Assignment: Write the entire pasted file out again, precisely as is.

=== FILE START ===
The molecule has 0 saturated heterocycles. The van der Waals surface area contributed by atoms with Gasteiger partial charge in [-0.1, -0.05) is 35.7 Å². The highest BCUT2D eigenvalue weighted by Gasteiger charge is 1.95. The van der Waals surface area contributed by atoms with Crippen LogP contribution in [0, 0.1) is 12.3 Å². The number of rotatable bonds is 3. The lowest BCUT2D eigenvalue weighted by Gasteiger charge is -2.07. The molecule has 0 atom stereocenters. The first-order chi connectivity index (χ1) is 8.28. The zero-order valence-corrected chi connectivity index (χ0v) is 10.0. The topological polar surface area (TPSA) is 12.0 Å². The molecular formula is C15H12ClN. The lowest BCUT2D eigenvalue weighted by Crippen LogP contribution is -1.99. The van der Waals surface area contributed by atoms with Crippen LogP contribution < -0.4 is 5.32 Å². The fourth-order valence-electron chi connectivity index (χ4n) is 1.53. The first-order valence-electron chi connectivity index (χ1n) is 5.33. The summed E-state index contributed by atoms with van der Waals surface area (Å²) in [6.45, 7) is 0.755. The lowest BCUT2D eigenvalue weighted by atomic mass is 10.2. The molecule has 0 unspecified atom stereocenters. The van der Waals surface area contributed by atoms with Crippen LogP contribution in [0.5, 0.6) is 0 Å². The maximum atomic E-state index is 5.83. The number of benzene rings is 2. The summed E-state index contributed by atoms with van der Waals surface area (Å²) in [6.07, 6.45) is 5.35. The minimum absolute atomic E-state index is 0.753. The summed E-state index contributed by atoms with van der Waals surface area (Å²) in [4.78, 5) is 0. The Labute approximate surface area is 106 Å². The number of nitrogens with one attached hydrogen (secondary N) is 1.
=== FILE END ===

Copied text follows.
The molecule has 0 saturated heterocycles. The van der Waals surface area contributed by atoms with Gasteiger partial charge in [-0.1, -0.05) is 35.7 Å². The highest BCUT2D eigenvalue weighted by Gasteiger charge is 1.95. The van der Waals surface area contributed by atoms with Crippen LogP contribution in [0, 0.1) is 12.3 Å². The number of rotatable bonds is 3. The lowest BCUT2D eigenvalue weighted by Gasteiger charge is -2.07. The molecule has 0 atom stereocenters. The first-order chi connectivity index (χ1) is 8.28. The zero-order valence-corrected chi connectivity index (χ0v) is 10.0. The topological polar surface area (TPSA) is 12.0 Å². The molecular formula is C15H12ClN. The lowest BCUT2D eigenvalue weighted by Crippen LogP contribution is -1.99. The van der Waals surface area contributed by atoms with Crippen LogP contribution < -0.4 is 5.32 Å². The fourth-order valence-electron chi connectivity index (χ4n) is 1.53. The first-order valence-electron chi connectivity index (χ1n) is 5.33. The summed E-state index contributed by atoms with van der Waals surface area (Å²) in [6.45, 7) is 0.755. The lowest BCUT2D eigenvalue weighted by atomic mass is 10.2. The molecule has 0 unspecified atom stereocenters. The van der Waals surface area contributed by atoms with Crippen LogP contribution in [0.5, 0.6) is 0 Å². The maximum atomic E-state index is 5.83. The number of benzene rings is 2. The summed E-state index contributed by atoms with van der Waals surface area (Å²) in [6.07, 6.45) is 5.35. The minimum absolute atomic E-state index is 0.753. The summed E-state index contributed by atoms with van der Waals surface area (Å²) in [4.78, 5) is 0. The Labute approximate surface area is 106 Å². The number of nitrogens with one attached hydrogen (secondary N) is 1.